PRAGUE (Reuters) - The traffic jams and roadworks that snarl the 200 km main highway from the capital Prague to the southeast are a symbol of how many Czechs feel their government is broken - and how they are looking for a new champion to fix it.
(For election graphic click on tmsnrt.rs/2vO4hPW)
A ring road around Prague is nowhere near completion after decades of zoning setbacks, a rail link to Prague’s airport has been debated for 20 years without a shovel going in the ground.
The World Bank ranks the country 130th in the world when it comes to efficiency in issuing building permits, the worst in the European Union.
In the Oct 20-21 election, voters look set to hand power to a man who says he can sort it all out: billionaire businessman Andrej Babis, whose anti-establishment rhetoric is reminiscent of U.S. President Donald Trump.
“I see results, the others are only talkers,” said Erwin Heinl after meeting Babis at a pensioners club in Varnsdorf, 125 km (75 miles) north of Prague. “It is the only possible choice.”
The central European country joined the EU in 2004 and has made great strides in economic development. But people feel wages and public services have been slow to catch up with the richer West while business sharks made billions in often murky privatisations and public contracts.
Babis, whose ANO party is far ahead of rivals in the polls, has been able to sell himself as a man fighting obstacles from coalition partners, while taking credit for popular decisions such as pension hikes during his time as finance minister.
The bet on Babis is not straightforward. As the second richest Czech, he grew his chemicals, food and media empire in the same environment he and voters criticise. He is also not a new face, having governed as junior partner to the centre-left Social Democrats since 2014.
“Social Democrats still stand for the old rule and ANO is a symbol of the new rule, hence its credit for the economic success, government stability and so on,” said Daniel Prokop from the Median polling agency.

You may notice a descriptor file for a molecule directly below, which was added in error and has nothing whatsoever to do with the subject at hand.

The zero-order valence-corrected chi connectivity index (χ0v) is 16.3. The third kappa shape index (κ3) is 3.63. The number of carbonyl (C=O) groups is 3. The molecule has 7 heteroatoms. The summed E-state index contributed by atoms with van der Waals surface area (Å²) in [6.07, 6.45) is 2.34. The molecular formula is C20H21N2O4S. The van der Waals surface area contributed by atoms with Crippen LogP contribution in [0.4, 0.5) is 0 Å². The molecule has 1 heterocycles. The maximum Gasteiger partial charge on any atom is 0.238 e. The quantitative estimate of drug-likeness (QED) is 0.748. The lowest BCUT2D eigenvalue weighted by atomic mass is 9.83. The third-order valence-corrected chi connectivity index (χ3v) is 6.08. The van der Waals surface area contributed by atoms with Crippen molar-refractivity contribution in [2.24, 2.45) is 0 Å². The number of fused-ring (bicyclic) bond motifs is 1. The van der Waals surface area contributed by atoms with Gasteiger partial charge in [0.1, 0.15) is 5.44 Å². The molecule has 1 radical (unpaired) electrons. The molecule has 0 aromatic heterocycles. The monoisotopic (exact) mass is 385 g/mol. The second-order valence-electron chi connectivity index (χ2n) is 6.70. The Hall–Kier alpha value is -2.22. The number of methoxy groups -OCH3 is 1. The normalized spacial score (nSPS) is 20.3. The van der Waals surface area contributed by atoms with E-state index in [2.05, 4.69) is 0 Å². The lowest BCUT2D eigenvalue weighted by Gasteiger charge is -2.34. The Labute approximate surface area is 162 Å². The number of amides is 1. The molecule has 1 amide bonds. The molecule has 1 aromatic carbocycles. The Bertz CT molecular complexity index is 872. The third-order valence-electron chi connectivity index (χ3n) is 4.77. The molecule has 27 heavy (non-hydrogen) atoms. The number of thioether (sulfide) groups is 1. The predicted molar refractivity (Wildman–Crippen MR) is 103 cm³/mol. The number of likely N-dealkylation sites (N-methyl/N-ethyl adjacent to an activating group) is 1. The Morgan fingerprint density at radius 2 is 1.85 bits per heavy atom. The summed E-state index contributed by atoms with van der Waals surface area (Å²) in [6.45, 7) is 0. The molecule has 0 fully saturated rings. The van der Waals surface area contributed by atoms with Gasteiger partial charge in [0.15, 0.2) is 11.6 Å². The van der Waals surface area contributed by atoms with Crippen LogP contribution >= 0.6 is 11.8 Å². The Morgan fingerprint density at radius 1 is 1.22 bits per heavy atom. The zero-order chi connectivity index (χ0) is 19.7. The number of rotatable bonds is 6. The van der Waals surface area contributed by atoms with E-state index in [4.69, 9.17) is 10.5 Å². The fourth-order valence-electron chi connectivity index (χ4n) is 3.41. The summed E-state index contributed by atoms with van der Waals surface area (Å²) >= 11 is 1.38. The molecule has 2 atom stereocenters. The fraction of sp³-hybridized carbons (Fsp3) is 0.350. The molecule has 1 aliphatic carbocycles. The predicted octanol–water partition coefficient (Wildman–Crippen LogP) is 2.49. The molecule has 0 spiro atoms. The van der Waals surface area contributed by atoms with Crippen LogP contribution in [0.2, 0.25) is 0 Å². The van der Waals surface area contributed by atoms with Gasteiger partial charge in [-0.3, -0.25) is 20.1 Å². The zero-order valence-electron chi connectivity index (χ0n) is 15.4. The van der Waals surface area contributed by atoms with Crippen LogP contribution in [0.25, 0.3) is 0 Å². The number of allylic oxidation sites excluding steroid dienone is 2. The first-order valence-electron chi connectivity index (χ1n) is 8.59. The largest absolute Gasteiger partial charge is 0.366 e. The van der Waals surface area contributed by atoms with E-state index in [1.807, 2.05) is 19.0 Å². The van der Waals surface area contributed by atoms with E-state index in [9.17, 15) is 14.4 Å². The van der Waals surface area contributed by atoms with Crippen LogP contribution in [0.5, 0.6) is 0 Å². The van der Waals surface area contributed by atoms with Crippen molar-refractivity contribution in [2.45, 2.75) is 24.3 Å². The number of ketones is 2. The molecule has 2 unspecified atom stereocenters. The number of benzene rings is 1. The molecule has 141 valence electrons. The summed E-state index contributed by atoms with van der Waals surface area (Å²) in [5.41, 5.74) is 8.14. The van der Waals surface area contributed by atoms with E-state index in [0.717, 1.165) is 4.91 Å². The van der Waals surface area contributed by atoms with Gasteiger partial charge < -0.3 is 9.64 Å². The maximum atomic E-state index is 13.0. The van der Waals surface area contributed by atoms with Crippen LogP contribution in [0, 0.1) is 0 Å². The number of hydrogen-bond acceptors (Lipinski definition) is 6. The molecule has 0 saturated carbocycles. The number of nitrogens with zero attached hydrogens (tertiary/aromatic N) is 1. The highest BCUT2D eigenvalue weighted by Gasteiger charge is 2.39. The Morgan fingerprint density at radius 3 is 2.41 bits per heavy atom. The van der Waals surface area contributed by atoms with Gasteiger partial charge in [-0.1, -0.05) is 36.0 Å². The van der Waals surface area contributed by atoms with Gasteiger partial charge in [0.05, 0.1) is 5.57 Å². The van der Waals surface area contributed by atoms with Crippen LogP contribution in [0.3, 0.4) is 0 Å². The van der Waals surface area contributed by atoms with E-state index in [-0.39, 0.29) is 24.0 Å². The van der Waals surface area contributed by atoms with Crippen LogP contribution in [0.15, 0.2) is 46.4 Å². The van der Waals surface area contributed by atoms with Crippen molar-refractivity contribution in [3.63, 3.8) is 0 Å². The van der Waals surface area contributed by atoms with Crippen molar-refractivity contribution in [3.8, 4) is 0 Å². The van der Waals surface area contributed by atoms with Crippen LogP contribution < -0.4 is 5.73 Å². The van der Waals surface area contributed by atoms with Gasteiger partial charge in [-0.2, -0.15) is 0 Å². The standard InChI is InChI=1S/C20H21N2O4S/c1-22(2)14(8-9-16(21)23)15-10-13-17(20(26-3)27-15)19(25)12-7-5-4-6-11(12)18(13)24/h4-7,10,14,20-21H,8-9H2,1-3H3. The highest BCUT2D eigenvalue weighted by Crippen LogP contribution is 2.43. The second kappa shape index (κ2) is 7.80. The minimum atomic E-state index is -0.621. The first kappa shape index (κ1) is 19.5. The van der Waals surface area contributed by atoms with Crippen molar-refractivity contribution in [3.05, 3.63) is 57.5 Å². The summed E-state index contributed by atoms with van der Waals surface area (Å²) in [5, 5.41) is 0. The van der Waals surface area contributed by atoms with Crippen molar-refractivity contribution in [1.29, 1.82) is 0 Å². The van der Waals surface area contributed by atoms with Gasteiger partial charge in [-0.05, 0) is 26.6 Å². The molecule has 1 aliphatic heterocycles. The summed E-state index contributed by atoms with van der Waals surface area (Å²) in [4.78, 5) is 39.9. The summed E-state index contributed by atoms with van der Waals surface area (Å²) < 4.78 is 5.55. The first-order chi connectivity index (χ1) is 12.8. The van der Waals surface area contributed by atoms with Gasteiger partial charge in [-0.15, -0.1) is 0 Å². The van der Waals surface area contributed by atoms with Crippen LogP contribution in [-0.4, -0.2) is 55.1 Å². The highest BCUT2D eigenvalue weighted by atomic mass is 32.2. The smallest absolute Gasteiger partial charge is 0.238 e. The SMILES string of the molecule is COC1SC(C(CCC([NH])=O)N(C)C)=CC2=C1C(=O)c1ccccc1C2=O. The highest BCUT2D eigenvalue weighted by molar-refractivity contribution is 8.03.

Many people respect Babis for his business approach to management which he says politicians lack.
“He is skillful as a businessman, he could show that also running the state,” Karina Brtinska, 63, said after meeting Babis at a campaign stop at the main square in Varnsdorf.
His successes include a budget surplus last year. Babis, as finance minister until May this year before he was removed by the prime minister, raised revenue by introducing value-added tax cross-checks and real-time reporting of shop sales.
But the budget was chiefly helped by economic growth, low interest rates, and a drop in public investments resulting from issues such as slow preparation of road building that meant less spending.
His ANO has held the Transport Ministry for the past four years. Czechs built close to 160 km of highways in the past 10 years, compared with 2,300 km in Poland 250 km in Slovakia.
The Czechs also pledged to raise defence spending, but under ANO running the Defence Ministry it dropped below 1 percent of GDP before a small pick up this year, still far away from the NATO goal of 2 percent.
Babis has also shaken off the impact of investigation for alleged fraud in tapping a 2 million euro subsidy - a charge that could carry a jail sentence. He denies any wrongdoing and portrays it as an attempt by adversaries to block him from sweeping out graft.
“He is not afraid of anyone. He is honest,” said Anna Havelkova, an ANO supporter in Varnsdorf.
Babis put his Agrofert group of more than 250 companies into a trust fund this year but remains the fund’s beneficiary. Agrofert has been receiving farming and investment subsidies and also has numerous deals with the public sector, raising criticism from rivals and media of conflicts of interests.
Babis had acknowledged having conflicts of interest prior to moving Agrofert to the trust funds but said he never abused it.
Forbes puts Babis’s net worth at 88 billion crowns (£3.05 billion), up from 40 billion in 2013 just before he joined the government.
ANO voters are also unfazed by Babis’ membership of the Communist party before a democratic revolution in 1989, or his contacts with secret police at the time.
“Success is always accompanied by envy. Everyone has a past, but I am interested in the present. He has a vision and I believe he can fulfil it,” said businessman Slavomir Svitana attending Babis’ rally in downtown Prague.
Additional reporting by Marcin Goettig in Warsaw and Tatiana Jancarikova in Bratislava; Editing by Jan Lopatka and Alison Williams